Theoretical Foundations of Educational Technology – Module 3 Reflection

My reflection for this module was inspired by a passage from the beginning of chapter three that really caught my eye and had the wheels in my head turning. The reason this passage stood out was because it created a connection between the theories being presented in this course and my concurrent work in the EDTECH 503 Instructional Design course. On the subject of situated cognition in comparison to traditional information processing views of cognition, it is stated that,” human knowledge and interaction cannot be divorced from the world.” This is because, “to do so is to study a disembodied intelligence, one that is artificial, unreal, and uncharacteristic of actual behavior.”   It took me a few minutes to really grasp the effects this premise could have on both designers and learners in the environment, but I was able to somewhat wrap my head around it by connecting it to my experience so far with instructional design.

How I related this notion of situated cognition to my current experience in instructional design is that it can be easy to put on blinders, or become too focused on single aspects of the design process, to the point that one can without knowing leave out pieces of the puzzle that are detrimental to maximizing learning potential. The theory of situated cognition recognizes that you can’t just focus on the person, place, or thing when designing instruction. You must take into account all aspects in and around the environment because they will affect each other in some way, regardless of whether or not you plan for them to do so.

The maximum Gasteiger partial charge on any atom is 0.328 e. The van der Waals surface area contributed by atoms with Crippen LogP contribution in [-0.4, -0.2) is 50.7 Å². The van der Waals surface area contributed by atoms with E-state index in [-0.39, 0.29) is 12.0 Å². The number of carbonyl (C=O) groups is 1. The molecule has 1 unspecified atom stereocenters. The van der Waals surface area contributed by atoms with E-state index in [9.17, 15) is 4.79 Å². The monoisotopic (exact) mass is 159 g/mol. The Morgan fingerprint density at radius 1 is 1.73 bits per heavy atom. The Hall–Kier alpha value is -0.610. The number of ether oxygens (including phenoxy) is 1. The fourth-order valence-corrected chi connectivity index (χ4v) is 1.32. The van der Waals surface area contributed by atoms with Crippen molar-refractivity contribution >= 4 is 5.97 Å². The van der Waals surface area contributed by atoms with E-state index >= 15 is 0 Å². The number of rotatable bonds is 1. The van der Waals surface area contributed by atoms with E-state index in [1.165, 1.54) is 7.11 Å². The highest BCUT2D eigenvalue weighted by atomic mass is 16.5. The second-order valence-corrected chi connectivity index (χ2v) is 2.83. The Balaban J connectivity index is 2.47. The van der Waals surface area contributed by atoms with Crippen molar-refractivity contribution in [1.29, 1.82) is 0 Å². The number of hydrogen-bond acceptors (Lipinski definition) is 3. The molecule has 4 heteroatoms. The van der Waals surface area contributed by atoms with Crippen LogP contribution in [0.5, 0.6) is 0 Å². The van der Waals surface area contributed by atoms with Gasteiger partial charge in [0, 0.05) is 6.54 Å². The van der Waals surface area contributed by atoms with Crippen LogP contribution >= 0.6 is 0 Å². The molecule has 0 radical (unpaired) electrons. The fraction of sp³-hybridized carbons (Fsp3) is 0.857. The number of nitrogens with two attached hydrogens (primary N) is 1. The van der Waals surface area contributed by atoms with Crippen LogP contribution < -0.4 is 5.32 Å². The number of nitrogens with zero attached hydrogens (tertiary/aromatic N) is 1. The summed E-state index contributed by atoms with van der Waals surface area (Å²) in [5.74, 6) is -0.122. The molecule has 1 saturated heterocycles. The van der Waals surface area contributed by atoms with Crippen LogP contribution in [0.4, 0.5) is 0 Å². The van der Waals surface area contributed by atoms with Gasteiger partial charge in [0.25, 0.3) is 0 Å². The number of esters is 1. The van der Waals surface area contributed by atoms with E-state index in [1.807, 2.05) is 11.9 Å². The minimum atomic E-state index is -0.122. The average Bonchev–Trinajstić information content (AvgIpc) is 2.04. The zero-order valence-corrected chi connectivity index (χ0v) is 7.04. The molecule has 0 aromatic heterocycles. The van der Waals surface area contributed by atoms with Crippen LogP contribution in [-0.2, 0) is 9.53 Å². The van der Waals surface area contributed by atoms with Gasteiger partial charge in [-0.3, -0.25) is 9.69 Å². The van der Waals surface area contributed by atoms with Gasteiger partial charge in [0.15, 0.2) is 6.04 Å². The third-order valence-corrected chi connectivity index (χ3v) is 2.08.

As someone who doesn’t teach, this feeling comes from the experiences I have had so far in my very first instructional design course. Basic instructional design teaches you to conduct a learner assessment or evaluation prior to the further design of your instruction. The problem lies in that no matter how much research you perform, or surveys you conduct with your desired learners, the social and environmental factors that can arise and influence the process are largely unseen. These factors are not something you can easily plan for or design around. I think that when going through the design process, beginner instructional designers may often be unintentionally developing instruction in somewhat of a vacuum, designing largely under the assumption that the eventual environment where the learning takes place will be relatively static.

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